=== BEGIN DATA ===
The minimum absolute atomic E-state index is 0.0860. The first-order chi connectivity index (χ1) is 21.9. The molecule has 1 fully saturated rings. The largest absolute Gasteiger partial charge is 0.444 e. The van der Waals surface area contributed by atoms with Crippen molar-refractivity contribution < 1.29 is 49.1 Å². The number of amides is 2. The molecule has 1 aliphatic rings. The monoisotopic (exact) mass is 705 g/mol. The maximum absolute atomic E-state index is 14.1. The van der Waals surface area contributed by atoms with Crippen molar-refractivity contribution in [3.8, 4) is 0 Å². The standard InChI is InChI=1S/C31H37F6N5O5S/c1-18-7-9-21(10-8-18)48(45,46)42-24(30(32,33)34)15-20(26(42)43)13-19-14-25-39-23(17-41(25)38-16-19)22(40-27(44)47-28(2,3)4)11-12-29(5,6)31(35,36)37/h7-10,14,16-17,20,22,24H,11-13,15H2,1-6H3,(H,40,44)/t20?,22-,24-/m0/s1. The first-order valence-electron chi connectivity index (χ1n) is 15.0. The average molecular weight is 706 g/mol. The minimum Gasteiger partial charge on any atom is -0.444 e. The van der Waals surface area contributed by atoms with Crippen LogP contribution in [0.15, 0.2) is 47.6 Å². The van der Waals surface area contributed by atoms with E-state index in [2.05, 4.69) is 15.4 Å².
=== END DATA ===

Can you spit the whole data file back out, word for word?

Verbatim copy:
The minimum absolute atomic E-state index is 0.0860. The first-order chi connectivity index (χ1) is 21.9. The molecule has 1 fully saturated rings. The largest absolute Gasteiger partial charge is 0.444 e. The van der Waals surface area contributed by atoms with Crippen molar-refractivity contribution < 1.29 is 49.1 Å². The number of amides is 2. The molecule has 1 aliphatic rings. The monoisotopic (exact) mass is 705 g/mol. The maximum absolute atomic E-state index is 14.1. The van der Waals surface area contributed by atoms with Crippen molar-refractivity contribution in [3.8, 4) is 0 Å². The standard InChI is InChI=1S/C31H37F6N5O5S/c1-18-7-9-21(10-8-18)48(45,46)42-24(30(32,33)34)15-20(26(42)43)13-19-14-25-39-23(17-41(25)38-16-19)22(40-27(44)47-28(2,3)4)11-12-29(5,6)31(35,36)37/h7-10,14,16-17,20,22,24H,11-13,15H2,1-6H3,(H,40,44)/t20?,22-,24-/m0/s1. The first-order valence-electron chi connectivity index (χ1n) is 15.0. The average molecular weight is 706 g/mol. The minimum Gasteiger partial charge on any atom is -0.444 e. The van der Waals surface area contributed by atoms with Crippen LogP contribution in [0.15, 0.2) is 47.6 Å². The van der Waals surface area contributed by atoms with E-state index in [2.05, 4.69) is 15.4 Å².